In the midst of a vicious third wave, Gauteng’s ambulance services are failing to reach critically ill patients.
A number of patients in Brakpan Old Location in Ekurhuleni have died while waiting for an ambulance to arrive. The ward councillor in the area says the problem is not unique to Brakpan but affects the entire metro.
Brakpan community members say they wait for hours for an ambulance to arrive. They say three people died in a single week, after ambulances failed to arrive. The ward councillor puts the number of deaths at 10.
“I tried calling an ambulance when my neighbour was sick and when it took too long to arrive, I walked to the hospital. The hospital told me to return home because you cannot physically come to the hospital to fetch an ambulance. I ended up going to the police station and that is when the ambulance came,” alleges one community member.
“The problem started when mkhulu was sick. Two people have since died while waiting for an ambulance and more recently the gogo that stays down the road also died while waiting for an ambulance. There is another man who died and his body spent more than 24 hours while waiting for an undertaker,” adds another resident.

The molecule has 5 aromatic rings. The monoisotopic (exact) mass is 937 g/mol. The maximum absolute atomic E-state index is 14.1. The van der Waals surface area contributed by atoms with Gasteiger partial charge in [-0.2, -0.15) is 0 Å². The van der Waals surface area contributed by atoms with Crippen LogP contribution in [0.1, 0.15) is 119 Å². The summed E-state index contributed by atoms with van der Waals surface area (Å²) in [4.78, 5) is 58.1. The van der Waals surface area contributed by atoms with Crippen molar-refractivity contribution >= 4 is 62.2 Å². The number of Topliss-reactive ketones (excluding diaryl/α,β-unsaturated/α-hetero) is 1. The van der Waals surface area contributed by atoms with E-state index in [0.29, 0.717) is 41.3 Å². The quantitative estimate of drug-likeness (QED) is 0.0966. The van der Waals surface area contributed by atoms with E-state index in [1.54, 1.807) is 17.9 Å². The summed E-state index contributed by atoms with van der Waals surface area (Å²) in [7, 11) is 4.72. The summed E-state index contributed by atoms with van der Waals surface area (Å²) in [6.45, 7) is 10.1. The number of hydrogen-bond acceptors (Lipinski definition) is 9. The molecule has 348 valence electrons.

It’s alleged the delays started after emergency medical services were moved from local government to Gauteng health departments.
The move is said to have overwhelmed the province as many ambulances remain out of service due to a failure to renew operating licenses.
“This is not a situation that only the community of Brakpan is facing. It’s a situation where the Ekurhuleni at large is finding itself in. The ambulance services have deteriorated to the extent that some would say that it has basically collapsed and the community has started to put the blame on mayor Masina and his administration,” says DA ward councillor, Brandon Pretorious.
The Gauteng health department says it’s aware of the challenges and is looking to work with the private sector to resolve the problem.
Health MEC in the province says due to the pressures on the service brought by the COVID-19 pandemic, they will issue municipalities with temporary licenses to operate ambulances.
“So now we have also issued temporary licence to municipalities because of COVID of the city of Tshwane and the other city that has applied is the city of Ekurhuleni. Combined, we will be able to respond to our communities on time. I just wanted to clarify that. We are working o it and we are aware of that this is a challenge,” says MEC Dr Nomathemba Mokgethi.
Mokgethi has blamed the delays on what she terms a referral system.